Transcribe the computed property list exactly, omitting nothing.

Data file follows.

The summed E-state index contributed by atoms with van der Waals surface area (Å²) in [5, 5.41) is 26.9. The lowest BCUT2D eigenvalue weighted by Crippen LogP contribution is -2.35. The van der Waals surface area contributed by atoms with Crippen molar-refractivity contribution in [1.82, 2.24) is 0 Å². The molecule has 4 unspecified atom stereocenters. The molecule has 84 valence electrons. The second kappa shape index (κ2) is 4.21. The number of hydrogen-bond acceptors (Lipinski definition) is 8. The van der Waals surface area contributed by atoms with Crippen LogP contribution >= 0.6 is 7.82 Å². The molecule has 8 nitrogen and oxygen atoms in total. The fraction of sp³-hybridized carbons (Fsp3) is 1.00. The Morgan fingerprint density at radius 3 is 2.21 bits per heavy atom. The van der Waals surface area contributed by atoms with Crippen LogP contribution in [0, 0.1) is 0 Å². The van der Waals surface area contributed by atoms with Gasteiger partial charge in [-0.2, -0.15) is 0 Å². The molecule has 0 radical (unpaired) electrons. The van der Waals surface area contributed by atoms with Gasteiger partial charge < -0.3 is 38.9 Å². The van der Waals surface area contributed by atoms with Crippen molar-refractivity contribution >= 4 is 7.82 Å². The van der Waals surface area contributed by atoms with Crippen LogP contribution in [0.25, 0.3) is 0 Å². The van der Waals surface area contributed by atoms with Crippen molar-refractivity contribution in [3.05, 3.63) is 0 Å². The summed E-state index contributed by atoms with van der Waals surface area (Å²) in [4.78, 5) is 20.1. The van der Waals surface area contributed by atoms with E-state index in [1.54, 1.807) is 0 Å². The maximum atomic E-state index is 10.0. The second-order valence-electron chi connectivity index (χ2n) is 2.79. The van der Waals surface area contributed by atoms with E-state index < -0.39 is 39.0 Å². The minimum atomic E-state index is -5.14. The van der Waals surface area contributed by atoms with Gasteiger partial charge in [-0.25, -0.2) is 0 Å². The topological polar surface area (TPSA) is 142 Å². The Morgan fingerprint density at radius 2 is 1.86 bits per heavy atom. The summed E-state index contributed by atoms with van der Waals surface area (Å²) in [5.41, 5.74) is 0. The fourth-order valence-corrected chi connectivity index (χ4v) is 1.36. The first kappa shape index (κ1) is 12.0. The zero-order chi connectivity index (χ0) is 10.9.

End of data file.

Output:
The summed E-state index contributed by atoms with van der Waals surface area (Å²) in [5, 5.41) is 26.9. The lowest BCUT2D eigenvalue weighted by Crippen LogP contribution is -2.35. The van der Waals surface area contributed by atoms with Crippen molar-refractivity contribution in [1.82, 2.24) is 0 Å². The molecule has 4 unspecified atom stereocenters. The molecule has 84 valence electrons. The second kappa shape index (κ2) is 4.21. The number of hydrogen-bond acceptors (Lipinski definition) is 8. The van der Waals surface area contributed by atoms with Crippen LogP contribution >= 0.6 is 7.82 Å². The molecule has 8 nitrogen and oxygen atoms in total. The fraction of sp³-hybridized carbons (Fsp3) is 1.00. The Morgan fingerprint density at radius 3 is 2.21 bits per heavy atom. The van der Waals surface area contributed by atoms with Crippen LogP contribution in [0, 0.1) is 0 Å². The van der Waals surface area contributed by atoms with Gasteiger partial charge in [-0.2, -0.15) is 0 Å². The molecule has 0 radical (unpaired) electrons. The van der Waals surface area contributed by atoms with Gasteiger partial charge < -0.3 is 38.9 Å². The van der Waals surface area contributed by atoms with Crippen molar-refractivity contribution >= 4 is 7.82 Å². The van der Waals surface area contributed by atoms with Crippen LogP contribution in [0.25, 0.3) is 0 Å². The van der Waals surface area contributed by atoms with Crippen molar-refractivity contribution in [3.05, 3.63) is 0 Å². The summed E-state index contributed by atoms with van der Waals surface area (Å²) in [4.78, 5) is 20.1. The van der Waals surface area contributed by atoms with E-state index in [1.54, 1.807) is 0 Å². The maximum atomic E-state index is 10.0. The second-order valence-electron chi connectivity index (χ2n) is 2.79. The van der Waals surface area contributed by atoms with E-state index < -0.39 is 39.0 Å². The minimum atomic E-state index is -5.14. The van der Waals surface area contributed by atoms with Gasteiger partial charge in [-0.25, -0.2) is 0 Å². The topological polar surface area (TPSA) is 142 Å². The Morgan fingerprint density at radius 2 is 1.86 bits per heavy atom. The summed E-state index contributed by atoms with van der Waals surface area (Å²) in [5.41, 5.74) is 0. The fourth-order valence-corrected chi connectivity index (χ4v) is 1.36. The first kappa shape index (κ1) is 12.0. The zero-order chi connectivity index (χ0) is 10.9.